Like Katie, helplessness and hopelessness are big triggers for me - and they always have been. Another trigger is feeling that my life is unpredictable or chaotic. That feeling turns me into the queen of rituals...

I have never read fashion magazines (I prefer Science/Technology/Wildlife magazines) and have never felt triggered by others' weight or body shape.

(Actually, can someone please explain why so many girls/women with EDs find images of thin women triggering? I am genuinely interested to know....)

In terms of food issues - like counting calories/fat/protein/carbs etc., which I used to do incessantly... those days are long gone. All my frenetic gym exercising has stopped and I'm (sort of) satisfied with a brisk walk 3 times each week - except when I am very stressed and have the urge to exercise myself 'to smithereens'.

However, I will never be able to live without rituals and routines. I have now developed a suduko and crossword ritual that I 'must' do at the same time every day. Although I no longer consciously restrict food, I have a lot of food rituals which I had from a young age (pre-anorexia). These rituals are anxiety related. I am still slightly underweight but I cannot bear the sensation of fullness. I also have contamination issues (OCD) and worry about food contamination.

Gah, I sound so neurotic :(

Great post as usual...

Cammy said...

Sometimes, Carrie, I really almost believe that you pull thoughts straight out of my head. I definitely relate to this. I am doing well, food-wise, at home, but take me out of my native habitat/schedule and it all goes to hell. Major anxiety, and a strange just plain "unsafe" feeling about missing the usual time/location/type of food. I think this is the kind of thing that can only be overcome through gradual but persistent exposures, honestly. Just be patient with yourself. For me, it helps to remind myself that breaking the ritual once does not mean you can never have it again. Going out to lunch, dinner, etc can be a trial, in some ways, but remember you can always have your usual again tomorrow, and the next day, it's not as if that is being taken from you permanently. I know that dealing with it logically is way easier said than done, I'm in the same boat, but hang in there! You can do this.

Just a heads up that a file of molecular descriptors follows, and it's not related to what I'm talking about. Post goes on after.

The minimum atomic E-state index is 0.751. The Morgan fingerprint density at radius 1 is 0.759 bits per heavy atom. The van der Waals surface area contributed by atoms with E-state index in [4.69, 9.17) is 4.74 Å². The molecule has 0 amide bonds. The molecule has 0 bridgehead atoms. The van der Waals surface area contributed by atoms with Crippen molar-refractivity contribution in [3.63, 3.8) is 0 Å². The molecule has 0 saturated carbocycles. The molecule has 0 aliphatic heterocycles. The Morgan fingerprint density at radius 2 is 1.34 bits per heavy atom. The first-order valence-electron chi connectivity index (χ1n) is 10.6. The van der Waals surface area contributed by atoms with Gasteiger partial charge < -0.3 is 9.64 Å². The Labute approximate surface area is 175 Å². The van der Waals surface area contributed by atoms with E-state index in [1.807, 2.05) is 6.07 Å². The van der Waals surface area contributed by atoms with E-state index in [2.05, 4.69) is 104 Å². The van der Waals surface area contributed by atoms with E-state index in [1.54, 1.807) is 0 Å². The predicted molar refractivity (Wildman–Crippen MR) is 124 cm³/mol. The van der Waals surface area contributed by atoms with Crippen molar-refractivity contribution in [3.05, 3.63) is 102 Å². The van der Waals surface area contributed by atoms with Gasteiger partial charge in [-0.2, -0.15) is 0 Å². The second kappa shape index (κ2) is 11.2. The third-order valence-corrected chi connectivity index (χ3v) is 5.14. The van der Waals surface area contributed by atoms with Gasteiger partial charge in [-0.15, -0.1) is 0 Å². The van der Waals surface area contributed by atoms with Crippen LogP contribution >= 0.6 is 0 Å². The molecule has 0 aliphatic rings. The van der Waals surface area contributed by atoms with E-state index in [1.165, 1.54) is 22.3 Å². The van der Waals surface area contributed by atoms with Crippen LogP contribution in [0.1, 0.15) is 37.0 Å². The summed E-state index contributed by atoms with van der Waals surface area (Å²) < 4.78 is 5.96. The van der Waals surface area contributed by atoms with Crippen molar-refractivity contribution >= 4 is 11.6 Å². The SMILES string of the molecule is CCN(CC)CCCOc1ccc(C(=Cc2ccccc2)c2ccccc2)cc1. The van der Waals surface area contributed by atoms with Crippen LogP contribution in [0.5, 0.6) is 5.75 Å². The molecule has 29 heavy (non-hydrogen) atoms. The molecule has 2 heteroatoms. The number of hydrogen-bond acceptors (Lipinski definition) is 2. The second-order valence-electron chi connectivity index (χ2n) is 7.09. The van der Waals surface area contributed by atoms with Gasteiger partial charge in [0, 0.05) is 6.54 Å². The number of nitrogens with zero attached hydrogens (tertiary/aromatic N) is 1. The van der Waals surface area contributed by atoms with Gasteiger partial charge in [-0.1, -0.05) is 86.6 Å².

As far as triggers, besides the change-in-routine issue, a big thing for me is to hear "normal" people talking about behaviors that, if I did them, would be attributed to the ED. For example if someone says they just "forgot" to eat lunch, or only felt like having X for dinner, that really gets to me. Maybe because I'm still on a MP and resent the fact that other people are "allowed" to eat less without judgment. Maybe because I've worked so hard to resist behaviors like that, and it bothers me that maybe meal-skipping and such is really a part of normal life and I am like the girl in the bubble that has to be overinsulated from that because of my disease. In recovery but still not normal, I guess. Maybe because I still just don't understand having such a fluid relationship with food?

Thanks, as always, for the insights!

Carrie Arnold said...

Katie and Cathy,

I think feeling helpless is closely link to my anxiety. I feel the most anxious when I have to deal with things I can't do much about. Then the depression kicks in, and soon I'm telling myself that at least I'll feel a little better if I start losing weight. Um, no, not quite.

Cathy,

The triggers with the magazines, etc, has to do with (I think) comparison and perfectionism. For me, I would feel very inadequate next to these idealized images, the same when I felt inadequate when I would get a bad grade at school. The first would trigger that voice inside my head telling me I was gross and lazy and that I needed to exercise more and lose weight, and the latter would trigger thoughts that I was stupid and worthless and needed to study more. Odd that the first half of that trigger sequence has pretty much resolved itself, but the second? HAH!

Cammy,

I often read your blog and wonder if we were separated at birth. ;) You're right about the persistent exposures. Each time I have gone visiting friends for the weekend I have coped better. Last weekend, I was in NYC and it wasn't easy, but I also didn't lose weight, either.

And the people who talk about forgetting to eat? I want to smack them, too.

Take care!